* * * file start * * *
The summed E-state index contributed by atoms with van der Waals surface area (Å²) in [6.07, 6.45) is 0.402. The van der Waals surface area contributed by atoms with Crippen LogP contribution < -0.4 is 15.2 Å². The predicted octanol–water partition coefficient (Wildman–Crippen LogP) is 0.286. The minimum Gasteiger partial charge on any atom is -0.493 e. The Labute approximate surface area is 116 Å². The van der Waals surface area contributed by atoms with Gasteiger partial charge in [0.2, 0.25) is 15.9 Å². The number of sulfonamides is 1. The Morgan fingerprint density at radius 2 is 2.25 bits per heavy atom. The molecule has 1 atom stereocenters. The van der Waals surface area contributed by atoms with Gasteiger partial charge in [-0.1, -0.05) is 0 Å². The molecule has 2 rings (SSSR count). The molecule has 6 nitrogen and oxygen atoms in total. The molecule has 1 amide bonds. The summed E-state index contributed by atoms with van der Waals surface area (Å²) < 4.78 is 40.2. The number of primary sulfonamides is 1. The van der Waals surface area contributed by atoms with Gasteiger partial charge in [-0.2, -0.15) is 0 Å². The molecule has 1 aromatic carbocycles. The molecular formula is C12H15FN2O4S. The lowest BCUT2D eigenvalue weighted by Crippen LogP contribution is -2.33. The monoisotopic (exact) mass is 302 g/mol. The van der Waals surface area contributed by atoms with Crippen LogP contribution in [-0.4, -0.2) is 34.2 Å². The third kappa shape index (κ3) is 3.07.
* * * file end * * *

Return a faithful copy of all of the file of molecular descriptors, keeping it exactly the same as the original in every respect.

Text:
The summed E-state index contributed by atoms with van der Waals surface area (Å²) in [6.07, 6.45) is 0.402. The van der Waals surface area contributed by atoms with Crippen LogP contribution < -0.4 is 15.2 Å². The predicted octanol–water partition coefficient (Wildman–Crippen LogP) is 0.286. The minimum Gasteiger partial charge on any atom is -0.493 e. The Labute approximate surface area is 116 Å². The van der Waals surface area contributed by atoms with Gasteiger partial charge in [0.2, 0.25) is 15.9 Å². The number of sulfonamides is 1. The Morgan fingerprint density at radius 2 is 2.25 bits per heavy atom. The molecule has 1 atom stereocenters. The van der Waals surface area contributed by atoms with Gasteiger partial charge in [-0.1, -0.05) is 0 Å². The molecule has 2 rings (SSSR count). The molecule has 6 nitrogen and oxygen atoms in total. The molecule has 1 amide bonds. The summed E-state index contributed by atoms with van der Waals surface area (Å²) < 4.78 is 40.2. The number of primary sulfonamides is 1. The van der Waals surface area contributed by atoms with Gasteiger partial charge in [-0.2, -0.15) is 0 Å². The molecule has 1 aromatic carbocycles. The molecular formula is C12H15FN2O4S. The lowest BCUT2D eigenvalue weighted by Crippen LogP contribution is -2.33. The monoisotopic (exact) mass is 302 g/mol. The van der Waals surface area contributed by atoms with Crippen LogP contribution in [-0.4, -0.2) is 34.2 Å². The third kappa shape index (κ3) is 3.07.